Showing posts from April, 2020

Dr. Kevin Dalby Explains Immune Checkpoint Inhibitors in Cancer Treatment

Originally published on The human immune system is an evolutionary marvel designed to find and eradicate microscopic invaders that would do us harm. These invaders include cells in our body that mutate to become cancerous. Unfortunately, the immune system does not always succeed in stopping the proliferation of cancer cells throughout the body. Consequently, treatment techniques that help the immune system are rapidly evolving to treat a variety of cancers. In the last two decades, a type of immunotherapy utilizing ‘immune checkpoint inhibitors’ has proven effective in fighting several cancers and continues to inspire research and innovation. Dr.  Kevin Dalby , a professor in the College of Pharmacy, and Department of Oncology at The University of Texas studies the mechanics of cancer cell signaling while working toward the development of potential new therapeutics. The research in his laboratory embraces a diversity of approaches including, biochemistry, c

Dr. Kevin Dalby on How to Decrease Your Risk of Developing Cancer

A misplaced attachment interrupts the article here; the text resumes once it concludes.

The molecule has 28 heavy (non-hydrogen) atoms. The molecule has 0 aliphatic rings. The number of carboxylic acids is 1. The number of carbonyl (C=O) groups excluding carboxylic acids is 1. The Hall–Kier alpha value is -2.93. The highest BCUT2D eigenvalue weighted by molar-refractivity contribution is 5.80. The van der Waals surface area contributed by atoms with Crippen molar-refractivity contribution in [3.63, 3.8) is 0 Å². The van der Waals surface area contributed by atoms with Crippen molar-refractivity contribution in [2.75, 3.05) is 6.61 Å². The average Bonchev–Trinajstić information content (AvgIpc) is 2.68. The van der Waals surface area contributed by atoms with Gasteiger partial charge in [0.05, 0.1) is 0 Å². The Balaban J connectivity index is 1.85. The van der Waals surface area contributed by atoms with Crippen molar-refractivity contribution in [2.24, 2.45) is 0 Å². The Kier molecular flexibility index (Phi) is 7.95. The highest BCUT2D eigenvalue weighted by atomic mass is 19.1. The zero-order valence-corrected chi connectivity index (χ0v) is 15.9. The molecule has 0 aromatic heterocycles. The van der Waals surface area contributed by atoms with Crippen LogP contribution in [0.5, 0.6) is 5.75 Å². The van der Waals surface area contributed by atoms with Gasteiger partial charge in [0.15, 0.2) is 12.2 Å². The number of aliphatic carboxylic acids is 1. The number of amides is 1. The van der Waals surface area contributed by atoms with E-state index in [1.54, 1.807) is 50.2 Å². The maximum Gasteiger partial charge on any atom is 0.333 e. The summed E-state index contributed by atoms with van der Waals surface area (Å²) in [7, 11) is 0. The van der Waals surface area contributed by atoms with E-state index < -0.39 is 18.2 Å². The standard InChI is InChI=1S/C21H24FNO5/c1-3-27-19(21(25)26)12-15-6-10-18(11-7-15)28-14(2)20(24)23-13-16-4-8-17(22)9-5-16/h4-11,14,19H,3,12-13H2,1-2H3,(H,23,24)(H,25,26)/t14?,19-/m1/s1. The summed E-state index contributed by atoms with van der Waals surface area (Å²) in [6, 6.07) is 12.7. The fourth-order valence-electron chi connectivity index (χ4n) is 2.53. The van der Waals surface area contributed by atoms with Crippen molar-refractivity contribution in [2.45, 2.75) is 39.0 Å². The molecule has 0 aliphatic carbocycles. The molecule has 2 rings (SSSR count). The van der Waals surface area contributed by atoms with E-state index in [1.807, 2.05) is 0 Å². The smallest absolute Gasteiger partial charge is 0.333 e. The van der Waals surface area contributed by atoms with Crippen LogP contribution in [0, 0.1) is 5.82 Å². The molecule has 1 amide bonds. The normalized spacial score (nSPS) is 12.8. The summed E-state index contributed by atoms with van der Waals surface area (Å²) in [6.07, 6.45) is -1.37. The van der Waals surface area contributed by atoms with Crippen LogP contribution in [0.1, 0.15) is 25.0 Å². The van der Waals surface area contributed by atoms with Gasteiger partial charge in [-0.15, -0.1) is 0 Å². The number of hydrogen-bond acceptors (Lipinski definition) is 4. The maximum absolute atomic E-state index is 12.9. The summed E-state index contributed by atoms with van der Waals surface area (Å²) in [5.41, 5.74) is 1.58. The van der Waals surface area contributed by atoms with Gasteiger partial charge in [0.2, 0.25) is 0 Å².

Originally published on Life expectancy in the United States is about 78 years, though longevity is not without medical concerns. As many as one in three Americans will develop malignant cells in their lifetime. While the scientific community has significantly increased their understanding of cancer in recent years and applied that knowledge to treatment, prevention research remains a top priority; however, since cancer is a series of diseases, the exact cause is not always known. Genetics plays an important role, yet so does diet and lifestyle. Dr. Kevin Dalby, professor of chemical biology and medicinal chemistry, is studying the mechanisms of cancer cells and currently working on cancer drug discovery. His research primarily focuses on developing targeted therapeutics, but he does acknowledge that specific behavioral changes can help lower a person’s risk for cancer. The Harvard School of Public Health estimates that 75% of American cancer deaths could